In an interview with Tim Gray for Variety, Giacchino says “I didn’t want the music to be funny. The bulk of the movie has this huge heart, especially in the character of Jojo himself, and I wanted to make sure I wasn’t adding to the zaniness. I wanted to underline the emotional component. For me, it’s a devastating story but in the end an uplifting one. With everything we’re going through now, it felt like something important to be a part of.” To this end, Giacchino’s primary concern was creating a main theme that could appear in numerous different guises and mirror the emotional and philosophical journey that Jojo takes over the course of the film. Giacchino relates that “In the beginning, Jojo’s theme is essentially a Nazi march. If you had translated lyrics about what those kids are singing, they seem to be all praising the Hitler Youth paradigm and what is good about fascism. My hope is that by the end of the movie, you would have a completely different interpretation of that song. I wanted to create a transformation of Jojo, who wants to sing the lyrics proudly as a Hitler Youth, but by the end of the film wants to sing as someone who is against fascism.”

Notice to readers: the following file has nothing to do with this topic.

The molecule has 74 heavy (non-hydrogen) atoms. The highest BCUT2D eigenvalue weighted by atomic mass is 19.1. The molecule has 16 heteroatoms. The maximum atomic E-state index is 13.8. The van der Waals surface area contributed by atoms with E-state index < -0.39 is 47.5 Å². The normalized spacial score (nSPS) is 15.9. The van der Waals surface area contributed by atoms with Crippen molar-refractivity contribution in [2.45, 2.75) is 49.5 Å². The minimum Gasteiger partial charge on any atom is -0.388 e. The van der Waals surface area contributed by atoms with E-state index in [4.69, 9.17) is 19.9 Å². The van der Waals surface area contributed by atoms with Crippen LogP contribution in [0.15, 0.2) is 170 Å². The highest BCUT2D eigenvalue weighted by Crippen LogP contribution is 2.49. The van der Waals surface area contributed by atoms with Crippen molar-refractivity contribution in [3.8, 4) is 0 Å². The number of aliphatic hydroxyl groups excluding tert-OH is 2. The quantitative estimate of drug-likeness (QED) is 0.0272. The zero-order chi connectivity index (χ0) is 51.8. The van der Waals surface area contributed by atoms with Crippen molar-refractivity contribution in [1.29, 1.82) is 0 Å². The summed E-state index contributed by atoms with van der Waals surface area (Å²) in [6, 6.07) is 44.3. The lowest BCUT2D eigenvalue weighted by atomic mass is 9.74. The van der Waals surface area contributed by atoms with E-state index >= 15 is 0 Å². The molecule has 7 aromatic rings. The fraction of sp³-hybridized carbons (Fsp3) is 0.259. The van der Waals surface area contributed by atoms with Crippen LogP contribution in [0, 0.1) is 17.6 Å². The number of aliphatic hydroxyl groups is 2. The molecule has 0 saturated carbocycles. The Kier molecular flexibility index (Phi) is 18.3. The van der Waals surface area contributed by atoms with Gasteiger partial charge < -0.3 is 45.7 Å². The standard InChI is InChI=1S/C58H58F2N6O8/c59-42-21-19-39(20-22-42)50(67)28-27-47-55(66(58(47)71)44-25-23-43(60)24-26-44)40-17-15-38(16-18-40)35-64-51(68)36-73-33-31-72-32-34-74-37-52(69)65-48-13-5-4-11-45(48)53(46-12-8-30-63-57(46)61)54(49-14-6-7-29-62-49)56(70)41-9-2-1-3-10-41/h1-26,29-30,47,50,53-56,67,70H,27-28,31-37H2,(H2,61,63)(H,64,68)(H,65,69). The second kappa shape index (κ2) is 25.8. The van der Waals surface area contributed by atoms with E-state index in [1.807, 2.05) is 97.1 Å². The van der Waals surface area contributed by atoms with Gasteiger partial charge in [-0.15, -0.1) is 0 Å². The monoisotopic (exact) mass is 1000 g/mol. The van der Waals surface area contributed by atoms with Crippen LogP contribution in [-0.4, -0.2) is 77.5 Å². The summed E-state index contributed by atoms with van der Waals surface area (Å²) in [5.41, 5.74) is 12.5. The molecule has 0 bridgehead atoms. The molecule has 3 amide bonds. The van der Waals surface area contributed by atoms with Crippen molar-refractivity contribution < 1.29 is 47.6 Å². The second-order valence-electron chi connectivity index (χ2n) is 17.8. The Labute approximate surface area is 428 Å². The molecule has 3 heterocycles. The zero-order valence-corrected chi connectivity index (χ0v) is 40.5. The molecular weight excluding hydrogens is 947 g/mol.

As such, Jojo’s Theme is everywhere in the film, charting his progress from unapologetic fascist to enlightened young man. The Nazi March version of the theme is presented in the opening cue, “Jojo’s March,” which is filled with oompah tubas, snare drums, flutes, and features German lyrics by Elyssa Samsel. Most of the rest of its initial iterations are playful and a little carefree: for example, “Adolf Einleitung in Cheek” is a whimsical duet for recorder and guitar, while “Catch the Antelopers” sees the theme underpinned with a sense of cheery adventure. However, as the story develops and Jojo slowly begins to learn more about what is happening around him, the theme changes. “A New Uni-deform” re-arranges the theme as a guitar duet, “A Boy of Letters” deconstructs the theme for recorder, “Mother Joker” is a lovely piece for guitars and piano, and “A Butterfly’s Wings” is an effortlessly attractive piano solo.

The catalyst for this change is the character Elsa, the young Jewish orphan who Jojo’s mother is secretly harboring inside the walls of his house, keeping her safe from the Nazis. Elsa first begins to make her presence known in “The Secret Room,” which is the cue that underscores Jojo’s discovery of Elsa’s existence. There is a great deal of tension and apprehension in this music, reflecting Jojo’s fears when discovering the ‘intruder’ in his home, as well as the multitude of propaganda lies he has been spoon-fed about Jews. Giacchino uses slithery strings, low brass clusters, and stabbing pianos, in what amounts to light horror music, to convey this. However, as the character and personality of Elsa emerges, and as she bonds with Jojo, the music changes, and Elsa’s theme begins to reveal itself too. Cues like “Beyond Questions,” “The Elsa Prophecy,” “A Few of My Shiniest Things,” and “Elsa’s Art Appreciation” contain some pretty and magical harp textures, and expressive violins, but the whole thing is perhaps a little on the restrained side; there is no clear melodic theme representing Elsa, just the instrumental ideas, and this is a bit disappointing.